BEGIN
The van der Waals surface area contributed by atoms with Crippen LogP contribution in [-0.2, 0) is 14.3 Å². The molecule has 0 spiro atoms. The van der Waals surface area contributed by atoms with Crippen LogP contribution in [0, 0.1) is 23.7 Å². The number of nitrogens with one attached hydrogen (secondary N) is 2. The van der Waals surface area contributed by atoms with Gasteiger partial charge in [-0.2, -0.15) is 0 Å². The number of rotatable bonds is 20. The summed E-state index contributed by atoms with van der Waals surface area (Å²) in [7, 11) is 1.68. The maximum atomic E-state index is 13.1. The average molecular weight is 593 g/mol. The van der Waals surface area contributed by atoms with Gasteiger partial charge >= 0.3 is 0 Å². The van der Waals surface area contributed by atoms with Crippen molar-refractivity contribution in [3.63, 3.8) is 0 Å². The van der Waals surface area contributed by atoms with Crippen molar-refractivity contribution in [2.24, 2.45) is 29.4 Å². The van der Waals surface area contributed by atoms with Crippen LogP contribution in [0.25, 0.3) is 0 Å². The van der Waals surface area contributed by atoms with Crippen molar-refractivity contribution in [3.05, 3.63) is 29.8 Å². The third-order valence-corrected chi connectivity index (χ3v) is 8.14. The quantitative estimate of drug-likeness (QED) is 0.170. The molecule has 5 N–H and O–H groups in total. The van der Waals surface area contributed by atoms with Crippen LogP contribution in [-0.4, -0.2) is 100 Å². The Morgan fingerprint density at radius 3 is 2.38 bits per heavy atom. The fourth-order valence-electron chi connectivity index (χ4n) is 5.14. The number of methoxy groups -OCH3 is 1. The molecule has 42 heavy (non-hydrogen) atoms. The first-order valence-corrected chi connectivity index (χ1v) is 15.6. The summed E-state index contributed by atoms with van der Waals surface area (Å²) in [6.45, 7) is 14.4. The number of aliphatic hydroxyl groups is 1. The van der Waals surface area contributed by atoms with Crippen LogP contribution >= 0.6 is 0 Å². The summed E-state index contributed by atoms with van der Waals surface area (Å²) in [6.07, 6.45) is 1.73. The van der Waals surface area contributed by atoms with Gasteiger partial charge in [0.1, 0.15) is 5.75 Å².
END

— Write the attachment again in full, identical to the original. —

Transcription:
The van der Waals surface area contributed by atoms with Crippen LogP contribution in [-0.2, 0) is 14.3 Å². The molecule has 0 spiro atoms. The van der Waals surface area contributed by atoms with Crippen LogP contribution in [0, 0.1) is 23.7 Å². The number of nitrogens with one attached hydrogen (secondary N) is 2. The van der Waals surface area contributed by atoms with Gasteiger partial charge in [-0.2, -0.15) is 0 Å². The number of rotatable bonds is 20. The summed E-state index contributed by atoms with van der Waals surface area (Å²) in [7, 11) is 1.68. The maximum atomic E-state index is 13.1. The average molecular weight is 593 g/mol. The van der Waals surface area contributed by atoms with Gasteiger partial charge >= 0.3 is 0 Å². The van der Waals surface area contributed by atoms with Crippen molar-refractivity contribution in [3.63, 3.8) is 0 Å². The van der Waals surface area contributed by atoms with Crippen molar-refractivity contribution in [2.24, 2.45) is 29.4 Å². The van der Waals surface area contributed by atoms with Crippen LogP contribution in [0.25, 0.3) is 0 Å². The van der Waals surface area contributed by atoms with Crippen molar-refractivity contribution in [3.05, 3.63) is 29.8 Å². The third-order valence-corrected chi connectivity index (χ3v) is 8.14. The quantitative estimate of drug-likeness (QED) is 0.170. The molecule has 5 N–H and O–H groups in total. The van der Waals surface area contributed by atoms with Crippen LogP contribution in [-0.4, -0.2) is 100 Å². The Morgan fingerprint density at radius 3 is 2.38 bits per heavy atom. The fourth-order valence-electron chi connectivity index (χ4n) is 5.14. The number of methoxy groups -OCH3 is 1. The molecule has 42 heavy (non-hydrogen) atoms. The first-order valence-corrected chi connectivity index (χ1v) is 15.6. The summed E-state index contributed by atoms with van der Waals surface area (Å²) in [6.45, 7) is 14.4. The number of aliphatic hydroxyl groups is 1. The van der Waals surface area contributed by atoms with Crippen LogP contribution >= 0.6 is 0 Å². The summed E-state index contributed by atoms with van der Waals surface area (Å²) in [6.07, 6.45) is 1.73. The van der Waals surface area contributed by atoms with Gasteiger partial charge in [0.1, 0.15) is 5.75 Å².